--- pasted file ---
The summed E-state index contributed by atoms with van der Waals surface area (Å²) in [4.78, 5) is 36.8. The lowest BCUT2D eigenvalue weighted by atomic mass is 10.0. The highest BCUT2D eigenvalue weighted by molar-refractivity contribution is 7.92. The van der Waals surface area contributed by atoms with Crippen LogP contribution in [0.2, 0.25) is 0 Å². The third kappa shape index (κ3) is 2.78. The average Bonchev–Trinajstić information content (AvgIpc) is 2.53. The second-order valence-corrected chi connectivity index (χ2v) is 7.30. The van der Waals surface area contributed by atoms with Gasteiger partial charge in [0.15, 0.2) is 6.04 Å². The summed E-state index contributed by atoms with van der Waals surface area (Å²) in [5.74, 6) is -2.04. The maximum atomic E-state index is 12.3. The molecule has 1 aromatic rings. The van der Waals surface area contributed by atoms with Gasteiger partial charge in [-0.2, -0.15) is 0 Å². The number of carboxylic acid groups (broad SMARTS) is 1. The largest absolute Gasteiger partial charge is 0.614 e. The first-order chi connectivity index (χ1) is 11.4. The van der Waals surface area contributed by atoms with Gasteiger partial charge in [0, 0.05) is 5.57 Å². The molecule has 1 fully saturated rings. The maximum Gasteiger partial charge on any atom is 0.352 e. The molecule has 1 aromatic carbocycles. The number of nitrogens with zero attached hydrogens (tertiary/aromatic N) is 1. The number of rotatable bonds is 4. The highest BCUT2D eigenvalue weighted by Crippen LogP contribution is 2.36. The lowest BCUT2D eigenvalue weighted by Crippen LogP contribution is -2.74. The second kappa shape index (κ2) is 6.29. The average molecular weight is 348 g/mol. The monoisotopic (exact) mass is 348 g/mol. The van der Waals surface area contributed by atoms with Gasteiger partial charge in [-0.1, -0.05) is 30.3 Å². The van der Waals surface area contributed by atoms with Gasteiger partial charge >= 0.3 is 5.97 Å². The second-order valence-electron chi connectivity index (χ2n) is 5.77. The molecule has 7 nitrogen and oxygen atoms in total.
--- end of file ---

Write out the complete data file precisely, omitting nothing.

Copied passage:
The summed E-state index contributed by atoms with van der Waals surface area (Å²) in [4.78, 5) is 36.8. The lowest BCUT2D eigenvalue weighted by atomic mass is 10.0. The highest BCUT2D eigenvalue weighted by molar-refractivity contribution is 7.92. The van der Waals surface area contributed by atoms with Crippen LogP contribution in [0.2, 0.25) is 0 Å². The third kappa shape index (κ3) is 2.78. The average Bonchev–Trinajstić information content (AvgIpc) is 2.53. The second-order valence-corrected chi connectivity index (χ2v) is 7.30. The van der Waals surface area contributed by atoms with Gasteiger partial charge in [0.15, 0.2) is 6.04 Å². The summed E-state index contributed by atoms with van der Waals surface area (Å²) in [5.74, 6) is -2.04. The maximum atomic E-state index is 12.3. The molecule has 1 aromatic rings. The van der Waals surface area contributed by atoms with Gasteiger partial charge in [-0.2, -0.15) is 0 Å². The number of carboxylic acid groups (broad SMARTS) is 1. The largest absolute Gasteiger partial charge is 0.614 e. The first-order chi connectivity index (χ1) is 11.4. The van der Waals surface area contributed by atoms with Gasteiger partial charge in [0, 0.05) is 5.57 Å². The molecule has 1 fully saturated rings. The maximum Gasteiger partial charge on any atom is 0.352 e. The molecule has 1 aromatic carbocycles. The number of nitrogens with zero attached hydrogens (tertiary/aromatic N) is 1. The number of rotatable bonds is 4. The highest BCUT2D eigenvalue weighted by Crippen LogP contribution is 2.36. The lowest BCUT2D eigenvalue weighted by Crippen LogP contribution is -2.74. The second kappa shape index (κ2) is 6.29. The average molecular weight is 348 g/mol. The monoisotopic (exact) mass is 348 g/mol. The van der Waals surface area contributed by atoms with Gasteiger partial charge in [-0.1, -0.05) is 30.3 Å². The van der Waals surface area contributed by atoms with Gasteiger partial charge >= 0.3 is 5.97 Å². The second-order valence-electron chi connectivity index (χ2n) is 5.77. The molecule has 7 nitrogen and oxygen atoms in total.